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Match report: Watford 2-2 Nottingham Forest

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Another game, another solid point. Nick Miller reflects on a draw which featured some troubling defending but some flashes of brilliance from the flanks...

Richard Heathcote

M“Forest helped local rivals Derby to go top of the Champioship...”

Jeez, Sky Sports News. Talk about harshing our (quite mild) buzz. There we were, quite satisfied with a solid point at one of the better teams in the division, and you have to go and ruin it.

And it was a pretty solid point against a team who have inexplicably managed to keep pace at the top of the table despite averaging a manager every three games this season. Especially since Forest were largely dreadful for the first hour, and were startled awake like a snoozing yokel on a wooden porch, spooked by a rattlesnake.

It was always going to be interesting to see how Forest would line-up without the suspended Henri Lansbury, and indeed given the midfielder's listlessness thus far this term, whether it would make the slightest difference. The answer to the first question was in a 4-1-4-1 system with Robert '7/10' Tesche sitting in front of the defence, while the second...erm...not really.

Watford dominated the early spells and Odion Ighalo's opener had, to say the least, been coming. It was troubling how easily Watford managed to open the Forest defence, with a curious amount of space appearing between the unusually-poor Michael Mancienne and the not-quite-so-unusually poor Eric Lihaj. Matej Vydra should probably have scored a few minutes earlier after being courteously waved through by an assortment of theoretical defenders (although at times it was tricky to see exactly whether they knew what they were supposed to be defending), only for Karl Darlow to smartly deny him. Indeed, if it wasn't for the Geordie Shore-quiffed keeper, Forest would have been put very firmly to bed long before Michail Antonio could launch his latest rescue act.

The jittery defending continued throughout the game, and it was perhaps most troubling because many of the hairier moments came when there was little ostensible danger. Mancienne, Kelvin Wilson and Lichaj managed, on several occasions, to put Forest in some danger when trying to bring the ball out of the back, their tentative steps inviting pressure from a Watford attacking line most willing to provide it. Wilson's poor form has been evident for the whole season (when he's been fit), but if his ennui spreads to Mancienne (who could quite easily have been sent off in the first half) then we could have a serious problem. At the moment, Stuart Pearce has to at least consider putting Jamaal Lascelles in ahead of Wilson, who simply isn't the same player as he was in his first spell at the City Ground. It should probably tell you something that the much, and for the most part fairly maligned Dan Harding was the best player in the back four.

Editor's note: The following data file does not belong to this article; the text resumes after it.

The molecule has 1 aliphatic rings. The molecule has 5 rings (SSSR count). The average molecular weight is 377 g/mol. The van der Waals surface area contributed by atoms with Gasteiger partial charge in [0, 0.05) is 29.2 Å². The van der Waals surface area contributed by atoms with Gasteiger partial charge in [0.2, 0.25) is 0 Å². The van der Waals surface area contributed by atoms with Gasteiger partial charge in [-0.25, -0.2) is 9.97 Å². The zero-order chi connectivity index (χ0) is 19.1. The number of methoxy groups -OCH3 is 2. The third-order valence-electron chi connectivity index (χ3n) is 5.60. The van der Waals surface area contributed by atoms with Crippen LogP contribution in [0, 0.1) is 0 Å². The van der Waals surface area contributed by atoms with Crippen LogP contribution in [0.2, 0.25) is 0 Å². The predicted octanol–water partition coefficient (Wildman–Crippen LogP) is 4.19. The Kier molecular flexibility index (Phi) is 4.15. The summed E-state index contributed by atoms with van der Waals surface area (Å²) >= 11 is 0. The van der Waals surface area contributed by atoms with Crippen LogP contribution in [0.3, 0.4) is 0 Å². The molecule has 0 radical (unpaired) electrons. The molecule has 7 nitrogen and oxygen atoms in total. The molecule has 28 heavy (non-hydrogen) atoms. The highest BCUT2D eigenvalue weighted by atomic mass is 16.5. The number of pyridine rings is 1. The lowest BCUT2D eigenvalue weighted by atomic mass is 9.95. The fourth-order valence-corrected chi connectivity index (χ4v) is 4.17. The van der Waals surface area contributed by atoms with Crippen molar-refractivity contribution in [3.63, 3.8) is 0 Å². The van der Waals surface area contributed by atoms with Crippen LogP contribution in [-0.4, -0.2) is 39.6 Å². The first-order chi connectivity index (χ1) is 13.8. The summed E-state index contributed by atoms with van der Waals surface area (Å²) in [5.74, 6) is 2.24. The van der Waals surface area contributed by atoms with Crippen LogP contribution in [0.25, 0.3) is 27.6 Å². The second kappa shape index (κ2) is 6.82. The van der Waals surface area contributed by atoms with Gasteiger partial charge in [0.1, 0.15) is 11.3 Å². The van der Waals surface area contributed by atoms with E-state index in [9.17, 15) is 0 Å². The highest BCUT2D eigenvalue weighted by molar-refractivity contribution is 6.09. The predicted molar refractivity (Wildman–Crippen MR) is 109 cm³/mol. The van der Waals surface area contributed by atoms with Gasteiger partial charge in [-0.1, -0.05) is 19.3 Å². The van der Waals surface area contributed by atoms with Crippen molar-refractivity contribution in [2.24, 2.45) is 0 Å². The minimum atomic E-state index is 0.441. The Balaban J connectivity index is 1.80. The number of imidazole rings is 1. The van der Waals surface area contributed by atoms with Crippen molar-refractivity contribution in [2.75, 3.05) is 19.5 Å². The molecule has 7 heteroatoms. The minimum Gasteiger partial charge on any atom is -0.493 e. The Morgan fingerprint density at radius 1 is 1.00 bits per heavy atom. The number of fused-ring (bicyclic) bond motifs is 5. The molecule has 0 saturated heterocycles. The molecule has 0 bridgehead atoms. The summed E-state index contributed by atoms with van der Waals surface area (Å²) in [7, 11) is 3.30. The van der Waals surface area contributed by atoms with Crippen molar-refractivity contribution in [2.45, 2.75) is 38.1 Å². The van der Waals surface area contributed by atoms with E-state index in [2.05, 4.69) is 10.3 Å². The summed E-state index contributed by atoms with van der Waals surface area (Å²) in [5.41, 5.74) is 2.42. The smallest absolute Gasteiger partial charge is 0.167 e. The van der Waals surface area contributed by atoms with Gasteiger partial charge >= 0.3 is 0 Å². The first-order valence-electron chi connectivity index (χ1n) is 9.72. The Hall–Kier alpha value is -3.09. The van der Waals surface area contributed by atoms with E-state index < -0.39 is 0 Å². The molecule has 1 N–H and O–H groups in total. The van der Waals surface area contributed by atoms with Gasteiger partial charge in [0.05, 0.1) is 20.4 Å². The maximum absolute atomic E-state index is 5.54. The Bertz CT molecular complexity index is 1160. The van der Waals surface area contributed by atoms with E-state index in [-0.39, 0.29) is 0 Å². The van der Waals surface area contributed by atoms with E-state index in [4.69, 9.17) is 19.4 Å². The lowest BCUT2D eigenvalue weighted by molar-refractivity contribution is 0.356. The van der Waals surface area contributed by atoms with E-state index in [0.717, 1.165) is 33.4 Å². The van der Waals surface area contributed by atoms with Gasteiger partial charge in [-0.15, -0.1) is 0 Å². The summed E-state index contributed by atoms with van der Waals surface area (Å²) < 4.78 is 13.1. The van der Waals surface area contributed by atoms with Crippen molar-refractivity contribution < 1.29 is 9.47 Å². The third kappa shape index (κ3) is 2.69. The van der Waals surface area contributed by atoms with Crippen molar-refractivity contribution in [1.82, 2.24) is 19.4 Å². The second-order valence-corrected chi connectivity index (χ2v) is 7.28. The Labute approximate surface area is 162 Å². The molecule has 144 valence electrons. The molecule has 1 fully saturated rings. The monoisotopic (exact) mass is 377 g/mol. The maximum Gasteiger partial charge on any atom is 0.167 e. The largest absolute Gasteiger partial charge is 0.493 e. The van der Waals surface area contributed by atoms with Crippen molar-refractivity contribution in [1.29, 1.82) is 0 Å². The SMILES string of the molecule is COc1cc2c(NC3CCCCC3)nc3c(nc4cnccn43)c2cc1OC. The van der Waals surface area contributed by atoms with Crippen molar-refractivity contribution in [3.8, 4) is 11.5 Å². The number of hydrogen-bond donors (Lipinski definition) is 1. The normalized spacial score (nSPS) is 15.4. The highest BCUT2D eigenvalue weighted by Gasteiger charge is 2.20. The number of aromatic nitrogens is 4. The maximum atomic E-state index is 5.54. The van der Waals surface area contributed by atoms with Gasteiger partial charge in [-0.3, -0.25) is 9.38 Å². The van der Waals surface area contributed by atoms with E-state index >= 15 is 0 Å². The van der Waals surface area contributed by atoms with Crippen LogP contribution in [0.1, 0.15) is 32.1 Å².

Ahead of them the central midfield trio didn't do a massive amount wrong, but just didn't do a massive amount right, either. Ben Osborn produced a few nice touches but his passing was errant too frequently (his pass completion rate was 72%, if you pay attention to such things) and conceded the penalty with a clumsy shove (so maybe scratch the 'didn't do a massive amount wrong' bit for him), David Vaughan was busy and will hopefully stay fit, while Tesche was his usual tidy self. The problem with these three playing together is none naturally break forwards, meaning that Britt Assombalonga was left running largely on his own up top, and boy did he run.

It was, therefore, left to the wingers to save a point. I keep waiting for Michail Antonio's form to drop away as history and assorted Sheffield Wednesday fans tell us it should and will, but it hasn't happened yet. His start to his Forest career may basically be a statistical outlier, but it can lie as far out as it likes for as long as it likes. The first goal was that wonderful combination of persistence and skill, hunting down the ball then brushing past a couple of challenges, before a delightful improvised finish from a silly angle. The toe-poke is, as any right-thinking human should know, a truly noble art.

And the second was all down to Chris Burke. The Scot is a curious player in that he can be utterly anonymous for 95% of the game, as he was at Vicarage Road, but then come up with something remarkable and game-changing, as he did at Vicarage Road. Picking the ball up well inside his own half, Burke very much appeared to take the ball out of play, but the linesman disagreed and waved him on, and on he went with gusto, barreling down the flank, dancing past a challenge with a vaguely unconvincing stepover, before clipping the perfect cross to the back stick where Antonio was waiting to head home.

Forest could have won the game, but given the way the first 60-odd minutes went Watford will probably think that a point was a mugging enough. While it is perhaps a shade troubling that Forest didn't lumber into gear until they were already losing, and that's now six league games without a win, the nature of both the performance and the opposition means we should be happy with the point.

That won't be the case on Saturday against Blackburn, though. A win there please, Stuart.